Clashes broke out between protesters, police and residents of the central village where National Security Minister Itamar Ben Gvir was spending Shabbat on Saturday.
Police said they arrested a man who threw rocks at the demonstrators, and two protesters were detained on suspicion of disturbing public order and refusing to obey a police officer’s instructions.
The group of demonstrators arrived in Kfar Uriah near Beit Shemesh when they heard the far-right minister was spending the weekend there.
Residents were angered by their presence, with some shouting “stinking leftists should die,” according to a reporter from the Haaretz daily. One resident reportedly removed his pants and exposed himself to the protesters.
According to the Ynet news site, smoke grenades, rocks and firecrackers were thrown toward the protesters, and some were sprayed with a fire extinguisher.
The Walla news site said that some residents of the village came out to support the protesters. Others were said to be angered by the noise and disruption outside the synagogue where Ben Gvir was praying.
There were no immediate reports of injuries.
“Protest against me as much as you want, I’ll fight for your right to demonstrate. But why get near the synagogue windows with megaphones,” Ben Gvir tweeted Saturday evening after Shabbat ended. “I’m sure if it was a mosque you would respect the customs of the inhabitants. But toward religious Jews, it turns out everything is permitted.”
עימותים פרצו הבוקר בכפר אוריה בין מפגינים לבין תושבי הכפר בו נופש השר איתמר בן גביר. נפץ נזרק לעבר המפגינים, המשטרה עיכבה את אחד מתושבי המקום. המפגינים קראו לשר: "איפה היית כשדריה נרצחה?"@OferHalfonKan pic.twitter.com/Itbct01dPq
— כאן חדשות (@kann_news) March 18, 2023
“This was abnormal violence in Kfar Uriah,” a demonstrator told Ynet.
“They brought a truck to block it so that the demonstrators could not see Ben Gvir leaving the synagogue,” she said.
Video circulating on social media appeared to show at least one police officer deploying a baton against demonstrators as law enforcement began to clear the area by force.
Police said in a statement that Border Police officers were deployed to the scene for “a protest that turned into a disturbance.”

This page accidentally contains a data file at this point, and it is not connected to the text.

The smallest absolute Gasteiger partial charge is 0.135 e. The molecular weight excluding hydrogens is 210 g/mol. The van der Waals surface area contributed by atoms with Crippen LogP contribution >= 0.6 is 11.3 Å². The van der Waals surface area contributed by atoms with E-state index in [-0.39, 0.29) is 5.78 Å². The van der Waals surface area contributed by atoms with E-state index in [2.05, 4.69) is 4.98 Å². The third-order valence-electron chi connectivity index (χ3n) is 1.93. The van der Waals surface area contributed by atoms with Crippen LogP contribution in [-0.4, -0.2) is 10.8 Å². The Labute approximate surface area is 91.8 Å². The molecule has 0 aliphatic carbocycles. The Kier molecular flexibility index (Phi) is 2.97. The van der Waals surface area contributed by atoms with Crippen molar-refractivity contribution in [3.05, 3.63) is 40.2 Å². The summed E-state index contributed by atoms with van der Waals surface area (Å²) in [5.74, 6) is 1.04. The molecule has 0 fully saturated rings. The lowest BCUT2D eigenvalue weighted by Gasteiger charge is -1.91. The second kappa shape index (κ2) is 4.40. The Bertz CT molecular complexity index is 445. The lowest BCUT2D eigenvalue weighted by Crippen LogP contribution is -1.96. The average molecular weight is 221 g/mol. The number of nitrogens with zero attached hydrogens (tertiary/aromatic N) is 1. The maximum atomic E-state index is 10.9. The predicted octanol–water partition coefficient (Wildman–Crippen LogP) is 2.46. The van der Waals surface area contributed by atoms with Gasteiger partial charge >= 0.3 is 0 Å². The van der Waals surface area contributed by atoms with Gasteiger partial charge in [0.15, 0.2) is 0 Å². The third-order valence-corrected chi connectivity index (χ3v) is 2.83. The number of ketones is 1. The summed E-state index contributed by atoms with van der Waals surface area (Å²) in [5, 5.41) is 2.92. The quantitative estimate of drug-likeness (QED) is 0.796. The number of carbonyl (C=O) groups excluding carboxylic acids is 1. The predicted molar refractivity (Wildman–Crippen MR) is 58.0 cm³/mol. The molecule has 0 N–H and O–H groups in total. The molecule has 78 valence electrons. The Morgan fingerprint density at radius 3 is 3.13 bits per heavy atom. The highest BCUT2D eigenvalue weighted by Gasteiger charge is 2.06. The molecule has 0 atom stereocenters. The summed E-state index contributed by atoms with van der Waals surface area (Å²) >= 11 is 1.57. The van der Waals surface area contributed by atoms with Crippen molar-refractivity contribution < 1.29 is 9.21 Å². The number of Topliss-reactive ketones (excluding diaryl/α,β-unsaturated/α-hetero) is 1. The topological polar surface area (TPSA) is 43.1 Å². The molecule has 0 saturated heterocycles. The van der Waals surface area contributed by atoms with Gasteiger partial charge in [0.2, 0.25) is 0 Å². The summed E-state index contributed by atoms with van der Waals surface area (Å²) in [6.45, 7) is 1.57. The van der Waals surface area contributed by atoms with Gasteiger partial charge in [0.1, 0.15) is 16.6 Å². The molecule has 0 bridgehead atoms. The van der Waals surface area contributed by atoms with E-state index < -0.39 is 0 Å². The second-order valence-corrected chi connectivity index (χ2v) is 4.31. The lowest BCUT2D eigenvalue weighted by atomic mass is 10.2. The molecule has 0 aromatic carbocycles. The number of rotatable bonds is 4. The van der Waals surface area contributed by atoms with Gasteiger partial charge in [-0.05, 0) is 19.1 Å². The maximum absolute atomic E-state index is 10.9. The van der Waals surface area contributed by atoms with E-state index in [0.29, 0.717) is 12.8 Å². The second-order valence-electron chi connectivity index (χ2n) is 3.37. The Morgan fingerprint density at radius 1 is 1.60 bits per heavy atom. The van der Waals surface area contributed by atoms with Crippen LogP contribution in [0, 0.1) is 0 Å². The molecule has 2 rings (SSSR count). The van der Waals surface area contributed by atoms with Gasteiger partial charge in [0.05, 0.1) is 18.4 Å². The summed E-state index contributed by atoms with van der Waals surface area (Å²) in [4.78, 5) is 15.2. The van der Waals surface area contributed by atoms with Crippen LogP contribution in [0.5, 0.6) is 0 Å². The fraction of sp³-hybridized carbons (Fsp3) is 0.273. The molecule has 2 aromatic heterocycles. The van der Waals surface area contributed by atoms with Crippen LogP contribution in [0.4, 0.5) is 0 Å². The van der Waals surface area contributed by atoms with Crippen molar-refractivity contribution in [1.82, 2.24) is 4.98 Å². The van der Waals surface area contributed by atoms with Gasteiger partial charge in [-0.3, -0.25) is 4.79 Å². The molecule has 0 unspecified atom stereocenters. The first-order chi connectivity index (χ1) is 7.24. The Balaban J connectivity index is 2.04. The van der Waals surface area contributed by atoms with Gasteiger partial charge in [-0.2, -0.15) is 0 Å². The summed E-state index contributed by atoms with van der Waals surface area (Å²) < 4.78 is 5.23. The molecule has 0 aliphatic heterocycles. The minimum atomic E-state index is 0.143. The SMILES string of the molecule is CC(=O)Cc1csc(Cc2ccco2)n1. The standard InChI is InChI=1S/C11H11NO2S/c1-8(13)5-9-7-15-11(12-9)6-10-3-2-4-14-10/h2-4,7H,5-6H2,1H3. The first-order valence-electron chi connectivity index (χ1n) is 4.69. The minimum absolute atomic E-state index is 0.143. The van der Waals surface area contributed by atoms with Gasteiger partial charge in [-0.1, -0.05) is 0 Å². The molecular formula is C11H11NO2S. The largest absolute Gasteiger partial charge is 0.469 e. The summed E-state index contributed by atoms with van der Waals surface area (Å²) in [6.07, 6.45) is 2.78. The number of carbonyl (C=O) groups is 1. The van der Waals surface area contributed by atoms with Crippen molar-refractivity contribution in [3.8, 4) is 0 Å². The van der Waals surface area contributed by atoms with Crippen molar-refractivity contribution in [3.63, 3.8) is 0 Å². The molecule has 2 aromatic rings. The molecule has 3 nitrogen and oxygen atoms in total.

המשטרה מתחילה להשתמש בכח נגד המפגינים, כולל שימוש חריג באלות מצד שוטר מג"ב. אלות? הלו, להירגע. דחיפות ועימותים pic.twitter.com/fqnRiun2xV
— Josh Breiner (@JoshBreiner) March 18, 2023
The protesters carried signs declaring Ben Gvir, who has multiple past convictions for supporting a Jewish terror group and for incitement to racism, to be a “criminal police minister.”
One focus of the demonstrators’ chants was the Friday murder of a woman in Haifa. The husband of Darya Leitel, a mother of three, told police that he had killed her.
“Where were you when Darya was murdered?” the demonstrators shouted toward the synagogue.
Leital — the fifth female homicide victim in Israel since the start of the year — had previously complained of threats from her husband, for which he was currently being tried.
Ben Gvir headed up the Ministerial Committee for Legislation on Sunday when it decided to delay by six months all discussions on a bill advanced by the previous coalition that would introduce electronic tracking of domestic violence offenders.
Ben Gvir’s office reportedly said a government-backed version of the bill was being prepared instead — a version that appeared set to include an increased emphasis on protecting men’s rights.
According to figures released in November by the Welfare and Social Affairs Ministry, domestic violence in Israel is on the rise.
Ben Gvir’s far-right Otzma Yehudit party’s platform included pledges to increase personal security.
However, in addition to the violence toward women, the Arab community is also seeing rising murders. According to the anti-violence campaign group the Abraham Initiatives, 31 people in the Arab community have been killed in the past two and half months.
But Ben Gvir said Wednesday he was canceling an anti-crime drive in several Arab towns because the project is being run by the local office of the American Jewish Joint Distribution Committee, which he called “a leftist organization.”
Arab Israelis say police have failed to crack down on powerful criminal organizations and for years largely ignored the violence, which includes family feuds, mafia turf wars, and attacks on women.
Meanwhile, there are escalating tensions between Ben Gvir and the police leadership and legal establishment.
Attorney General Gali Baharav-Miara reportedly said this week Ben Gvir may have “crossed the line” in recent interventions with police affairs and operational matters.
On Thursday, Ben Gvir issued a letter to fellow coalition party chiefs calling for Baharav-Miara to be fired, claiming that she has been “serving as the de facto opposition leader.”
Police chief Kobi Shabtai stressed Friday that the force will remain outside politics and function according to the law, in remarks that appeared directed at Ben Gvir.